If you decided to install Android Q Beta 2 on your Pixel last week, you will be glad to know that a patch is on the way to your device to fix some of the bugs that this version brought with it. This has been confirmed by the team behind the development of Android through the official Android_Beta, which indicates that, in the next few hours, all owners of a device with Android Q Beta 2 should receive the OTA corresponding to version QPP2.190228.023.
Apparently, this update brings with it performance and stability improvements, as well as the solution to some critical bugs that have been discovered in the last week, and that have led Google to release this patch before the arrival of the third beta, scheduled for Google I / O 2019 that will take place early of the month of May.
The first Android Q Beta 2 patch is here: install the update to fix bugs
For now Google appears not to have started rolling out the update via OTA at the time of publishing this article., although factory images and OTA files are available for download at the google developer website. If you want to proceed with the installation, we recommend that you follow the steps in our guide to install an OTA update manually on Android.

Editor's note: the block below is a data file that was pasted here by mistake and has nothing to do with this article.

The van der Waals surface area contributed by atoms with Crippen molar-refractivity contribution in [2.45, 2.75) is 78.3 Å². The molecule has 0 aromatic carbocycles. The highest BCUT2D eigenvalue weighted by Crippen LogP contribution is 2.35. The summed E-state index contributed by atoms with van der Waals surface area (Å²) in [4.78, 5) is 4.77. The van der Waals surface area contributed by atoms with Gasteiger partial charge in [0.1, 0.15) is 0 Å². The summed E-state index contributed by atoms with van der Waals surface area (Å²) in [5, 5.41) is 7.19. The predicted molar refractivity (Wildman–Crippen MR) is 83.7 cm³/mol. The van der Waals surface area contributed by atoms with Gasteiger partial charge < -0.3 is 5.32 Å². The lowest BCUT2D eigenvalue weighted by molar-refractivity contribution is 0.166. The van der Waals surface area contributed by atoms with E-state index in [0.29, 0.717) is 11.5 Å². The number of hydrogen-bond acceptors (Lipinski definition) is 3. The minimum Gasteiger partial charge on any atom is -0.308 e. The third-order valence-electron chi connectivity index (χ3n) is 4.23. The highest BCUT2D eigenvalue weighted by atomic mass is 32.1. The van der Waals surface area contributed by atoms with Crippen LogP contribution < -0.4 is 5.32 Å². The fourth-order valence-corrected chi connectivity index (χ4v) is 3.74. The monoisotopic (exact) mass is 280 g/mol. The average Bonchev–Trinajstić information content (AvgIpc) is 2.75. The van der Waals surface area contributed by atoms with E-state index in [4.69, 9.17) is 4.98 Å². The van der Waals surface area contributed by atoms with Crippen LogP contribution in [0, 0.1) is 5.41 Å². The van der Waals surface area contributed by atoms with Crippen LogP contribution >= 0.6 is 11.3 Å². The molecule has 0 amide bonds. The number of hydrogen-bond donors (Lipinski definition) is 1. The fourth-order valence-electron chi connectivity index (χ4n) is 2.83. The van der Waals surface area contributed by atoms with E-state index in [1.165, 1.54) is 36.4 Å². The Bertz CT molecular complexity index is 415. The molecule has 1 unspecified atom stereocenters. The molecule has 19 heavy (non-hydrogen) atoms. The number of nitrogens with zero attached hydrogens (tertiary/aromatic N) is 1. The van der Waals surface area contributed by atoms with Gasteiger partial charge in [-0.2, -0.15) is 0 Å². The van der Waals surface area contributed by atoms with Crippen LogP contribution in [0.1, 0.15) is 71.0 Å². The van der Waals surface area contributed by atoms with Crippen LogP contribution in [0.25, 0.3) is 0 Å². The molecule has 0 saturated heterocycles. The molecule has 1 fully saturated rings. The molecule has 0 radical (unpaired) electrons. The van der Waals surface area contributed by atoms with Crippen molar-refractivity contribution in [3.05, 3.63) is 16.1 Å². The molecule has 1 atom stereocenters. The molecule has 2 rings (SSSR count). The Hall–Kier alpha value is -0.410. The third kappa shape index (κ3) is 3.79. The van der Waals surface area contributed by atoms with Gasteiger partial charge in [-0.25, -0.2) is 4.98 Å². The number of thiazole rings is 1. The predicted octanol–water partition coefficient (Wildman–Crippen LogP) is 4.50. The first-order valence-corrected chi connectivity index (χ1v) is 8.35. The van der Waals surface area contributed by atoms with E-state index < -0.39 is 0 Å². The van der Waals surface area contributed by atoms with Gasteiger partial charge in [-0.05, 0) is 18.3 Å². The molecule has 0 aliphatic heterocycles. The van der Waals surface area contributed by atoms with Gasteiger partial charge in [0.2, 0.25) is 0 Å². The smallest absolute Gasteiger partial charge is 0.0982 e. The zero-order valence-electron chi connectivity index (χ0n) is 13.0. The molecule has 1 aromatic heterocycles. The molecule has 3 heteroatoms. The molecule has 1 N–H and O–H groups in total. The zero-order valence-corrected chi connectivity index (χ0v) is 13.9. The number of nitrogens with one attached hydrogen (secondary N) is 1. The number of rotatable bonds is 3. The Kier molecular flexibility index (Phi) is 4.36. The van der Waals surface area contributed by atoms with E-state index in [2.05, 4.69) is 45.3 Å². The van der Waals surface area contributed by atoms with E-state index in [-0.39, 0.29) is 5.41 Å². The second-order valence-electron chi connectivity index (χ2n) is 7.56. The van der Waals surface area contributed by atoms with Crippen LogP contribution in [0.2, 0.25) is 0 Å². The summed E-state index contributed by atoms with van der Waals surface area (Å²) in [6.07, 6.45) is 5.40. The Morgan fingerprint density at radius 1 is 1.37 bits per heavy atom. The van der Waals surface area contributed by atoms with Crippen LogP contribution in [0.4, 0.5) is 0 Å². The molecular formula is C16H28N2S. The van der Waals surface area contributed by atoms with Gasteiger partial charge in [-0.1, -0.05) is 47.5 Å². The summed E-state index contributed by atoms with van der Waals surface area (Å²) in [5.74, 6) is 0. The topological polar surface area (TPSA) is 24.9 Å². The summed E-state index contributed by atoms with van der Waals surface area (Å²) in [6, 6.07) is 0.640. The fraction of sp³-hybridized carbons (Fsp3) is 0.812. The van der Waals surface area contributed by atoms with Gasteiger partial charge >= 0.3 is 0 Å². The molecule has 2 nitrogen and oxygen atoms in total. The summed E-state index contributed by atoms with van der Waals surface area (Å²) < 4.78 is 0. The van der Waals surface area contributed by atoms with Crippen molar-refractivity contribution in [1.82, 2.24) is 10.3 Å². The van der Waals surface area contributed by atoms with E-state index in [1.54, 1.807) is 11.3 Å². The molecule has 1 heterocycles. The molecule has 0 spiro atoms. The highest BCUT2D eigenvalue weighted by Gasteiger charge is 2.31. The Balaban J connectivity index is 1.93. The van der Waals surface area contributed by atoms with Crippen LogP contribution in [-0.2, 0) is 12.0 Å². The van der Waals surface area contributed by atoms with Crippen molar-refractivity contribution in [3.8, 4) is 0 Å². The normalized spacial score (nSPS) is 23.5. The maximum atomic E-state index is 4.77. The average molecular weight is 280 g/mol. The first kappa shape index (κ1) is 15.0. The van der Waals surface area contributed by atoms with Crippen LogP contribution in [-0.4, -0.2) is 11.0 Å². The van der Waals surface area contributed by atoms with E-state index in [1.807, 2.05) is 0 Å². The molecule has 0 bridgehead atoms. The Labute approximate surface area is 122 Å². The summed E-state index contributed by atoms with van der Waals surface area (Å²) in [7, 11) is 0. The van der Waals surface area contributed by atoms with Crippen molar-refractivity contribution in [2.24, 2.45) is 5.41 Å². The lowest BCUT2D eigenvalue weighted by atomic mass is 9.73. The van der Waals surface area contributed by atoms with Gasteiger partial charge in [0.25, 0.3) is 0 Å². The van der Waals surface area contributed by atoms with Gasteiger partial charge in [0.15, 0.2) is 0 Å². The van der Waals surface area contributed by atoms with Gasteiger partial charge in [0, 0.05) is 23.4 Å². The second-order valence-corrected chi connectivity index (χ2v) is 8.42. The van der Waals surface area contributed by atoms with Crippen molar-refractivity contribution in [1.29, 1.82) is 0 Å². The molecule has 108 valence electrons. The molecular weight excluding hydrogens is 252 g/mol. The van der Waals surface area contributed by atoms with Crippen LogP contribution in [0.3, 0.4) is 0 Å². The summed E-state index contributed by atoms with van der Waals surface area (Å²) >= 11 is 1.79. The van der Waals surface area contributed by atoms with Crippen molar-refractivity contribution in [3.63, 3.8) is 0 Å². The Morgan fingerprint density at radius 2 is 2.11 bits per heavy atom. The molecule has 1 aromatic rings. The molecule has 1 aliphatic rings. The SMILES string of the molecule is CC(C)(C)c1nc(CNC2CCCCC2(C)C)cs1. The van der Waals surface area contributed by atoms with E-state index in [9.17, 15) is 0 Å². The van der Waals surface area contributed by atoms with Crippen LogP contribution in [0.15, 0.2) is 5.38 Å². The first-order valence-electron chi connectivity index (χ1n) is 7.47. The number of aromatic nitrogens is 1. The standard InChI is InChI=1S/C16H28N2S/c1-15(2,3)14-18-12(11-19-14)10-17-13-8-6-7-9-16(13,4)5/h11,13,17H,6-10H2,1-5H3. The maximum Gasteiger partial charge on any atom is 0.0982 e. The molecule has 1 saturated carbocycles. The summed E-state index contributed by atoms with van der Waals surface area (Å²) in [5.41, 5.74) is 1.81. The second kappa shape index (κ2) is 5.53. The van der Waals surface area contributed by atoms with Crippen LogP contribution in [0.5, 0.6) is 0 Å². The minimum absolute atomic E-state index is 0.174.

Google points out that The improvements that come with this update are mainly focused on the management of permissions by third-party applications. Even so, the development team indicates that problems related to this aspect could still appear:
Regarding the bugs fixed with this patch, are the following:
Applications that crashed at startup due to run-only memory issues should now function normally. We've modified the associated Android Q behavior change so that it now only applies to apps targeting Android Q or higher, rather than apps targeting API 26 or higher.
Permissions managed through Settings should now work normally after application reinstallation or device restart, including permissions for Unknown Sources and others. We have fixed the app operations issue that was causing permissions to be reset.
It is not too common to see Google launching a patch intended to fix bugs outside of the usual scheduleEspecially during a beta program where performance problems or crashes are frequent and participants are notified accordingly. However, it is appreciated that the company has decided to follow this path, and we trust that sooner or later it will become common practice.